Four quick movie thoughts:
•I love to read Kyle’s movie reviews, but he is once more profoundly on crack with his negative review of Cloverfield. Yes, it’s basically just Blairzilla 911, just over an hour of shaky-cam footage of good-looking young people running through the streets of Manhattan during a giant monster attack. And? So what? We need more than that? It shaky-cams better than Blair Witch (which I found too amateurish and random to be scary), it monsters far better than that abominable U.S. version of Godzilla (which subsequently inspired the Japanese to depict the U.S. Godzilla as a separate monster, just so the real Godzilla could kick his ass in a later film), and it even 9/11s in a military-respecting way that I’d think veteran Kyle might appreciate. Still, Kyle is more entertaining to read when I disagree with him than almost anyone else is when I agree with them (even if he is, at heart, an old man living in the 1970s watching serious films featuring Gene Hackman).
I loved “Roar! (The Cloverfield Overture)” during the end credits, by the way, seemingly a conscious homage to the martial-yet-nervous-sounding, here-come-the-tanks music from the old Godzilla movies. (And I enjoyed the simple, unpretentious “also terrible” line, which summed up the movie’s wise no-explanations-necessary approach to things, and am delighted to hear about a pause-button-worthy element supposedly visible in the final ferris wheel shot — but I’ll say no more.)
•Heath Ledger: Depression? Accidental overdose? Nightmare of portraying comics’ most notoriously insane and homicidal clown (who looks slightly like a couple women I’ve dated — and not the crazy ones, either)? I say all three.
We all know he’d split with Michelle Williams. Further, though, at that Lisa Loeb performance I went to this week, I overheard some media professional on his cell phone talking about how frighteningly little sleep movie stars get and how they routinely have to use sleeping pills and stimulants to stay on their harrowing production schedules. And Jack Nicholson apparently warned Ledger that playing the Batman’s deranged arch-foe takes a lot out of one’s psyche. Like the upset stomach I described in yesterday’s Retro-Journal entry, I think this death may be attributable to multiple factors.
As an homage, I would love to link to the hilarious YouTube clips from an old clown training video (specifically for Christian clowns working in nursing homes), pointed out some time ago by PiecesofFlair. However, those appear to have been taken down, robbing the world of such sound advice as avoidance of forming potentially-frightening “clown clusters” in the hallways (advice Virginia Postrel would probably second, since she recently noted a big survey of UK children in which they unanimously said clowns are frightening and don’t want to be visited by them while ill — one of the only unanimous psych surveys involving more than 200 subjects I’ve ever heard of).
Instead, here’s the most frightening (fictional) clown I’ve seen: the one from the swell Cranberries video “Salvation.”
Oh, and it appears that poor Terry Gilliam, whose Don Quixote movie famously fell apart because of production problems, may yet salvage The Imaginarium of Doctor Parnassus by replacing Ledger with Johnny Depp, who had been slated to star in the Quixote film as well. May the results be better than The Brothers Grimm.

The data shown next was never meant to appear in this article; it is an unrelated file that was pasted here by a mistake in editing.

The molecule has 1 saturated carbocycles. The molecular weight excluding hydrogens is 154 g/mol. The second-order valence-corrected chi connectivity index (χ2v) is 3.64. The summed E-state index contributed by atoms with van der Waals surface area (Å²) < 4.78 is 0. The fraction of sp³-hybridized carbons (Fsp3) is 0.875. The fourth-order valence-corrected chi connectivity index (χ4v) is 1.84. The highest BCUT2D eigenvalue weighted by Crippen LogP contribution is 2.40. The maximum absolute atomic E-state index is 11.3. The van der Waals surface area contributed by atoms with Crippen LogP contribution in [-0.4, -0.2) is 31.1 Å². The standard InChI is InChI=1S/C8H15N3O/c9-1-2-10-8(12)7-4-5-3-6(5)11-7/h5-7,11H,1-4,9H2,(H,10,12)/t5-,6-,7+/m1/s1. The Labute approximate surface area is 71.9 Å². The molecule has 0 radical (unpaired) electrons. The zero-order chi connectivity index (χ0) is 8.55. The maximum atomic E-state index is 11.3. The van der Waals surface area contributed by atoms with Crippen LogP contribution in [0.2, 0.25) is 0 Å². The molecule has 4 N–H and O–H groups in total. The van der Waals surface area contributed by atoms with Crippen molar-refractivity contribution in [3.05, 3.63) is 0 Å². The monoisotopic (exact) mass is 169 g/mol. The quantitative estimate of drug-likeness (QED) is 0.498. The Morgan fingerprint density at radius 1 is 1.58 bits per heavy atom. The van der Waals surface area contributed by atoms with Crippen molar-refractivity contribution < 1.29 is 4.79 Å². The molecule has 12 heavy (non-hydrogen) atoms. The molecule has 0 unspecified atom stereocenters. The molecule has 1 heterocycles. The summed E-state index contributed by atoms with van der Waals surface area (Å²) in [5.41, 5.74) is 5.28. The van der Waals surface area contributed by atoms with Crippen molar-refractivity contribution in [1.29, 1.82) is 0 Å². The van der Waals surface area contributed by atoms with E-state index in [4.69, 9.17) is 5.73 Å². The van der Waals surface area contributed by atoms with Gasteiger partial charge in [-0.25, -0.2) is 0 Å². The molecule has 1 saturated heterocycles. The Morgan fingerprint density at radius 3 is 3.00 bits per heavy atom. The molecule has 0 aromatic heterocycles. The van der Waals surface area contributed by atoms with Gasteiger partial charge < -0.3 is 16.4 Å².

•I knew Sylar from Heroes would play Spock in the new Star Trek movie out at the end of the year (from Cloverfield
director producer J.J. Abrams, well on his way to becoming the thinking man’s answer to those Stargate/Godzilla/Day After Tomorrow/10,000 B.C. morons), but I didn’t know until recently that Harold of Harold and Kumar is Sulu and — best of all — the awesome Shaun of the Dead/Hot Fuzz guy is Scotty.
Oddly, the film will depict Christopher Pike being replaced by a Kirk played by Christopher Pine, but hopefully movie reporters won’t get confused.
And Nimoy’s in it (with Winona Ryder playing his mom, oddly enough), in some framing sequence, which if they were smart would be solely dedicated to explaining away any continuity issues, e.g., by having a drunk, elderly Spock say, “I gotta tell ya…lotta those earlier versions of the story…total bullshit, man…wouldn’t even be tellin’ ya the truth now if I weren’t so drunk…” More likely excuse: time travel, one more time.
•The upcoming presidential election will occur the same week as (indeed, just three days prior to) the release of the next James Bond movie, the eagerly-awaited follow-up to the series’ reinvention with Casino Royale (the new one’s called A Quantum of Solace, which I see as no weirder than the three or four interchangeable titles that the Brosnan movies had: Another World Will Never Die Tomorrow or whatever they were).
So my simple media advice to the (highly likely, as Tuesday may reveal) McCain-Romney ticket (whichever order the two of them are) is to ride the media zeitgeist circa fall 2008 by playing up their Bond-like qualities: able to endure torture, fight communists, be handsome, handle millions of glamorous dollars, have square jaws. Throw in Roberta McCain as the aging-yet-astonishingly-well-preserved M figure. The ads write themselves, and the Bond movie ads will then subconsciously remind the public of the McCain-Romney ticket (assuming the campaign “reform” laws McCain created don’t result in the film being banned). Half the GOP’s media work then handles itself, courtesy of film industry advertising (and we know McCain likes to compare himself to movie heroes).
And Hillary makes a great villain. But you knew that, and so, perhaps, does South Carolina.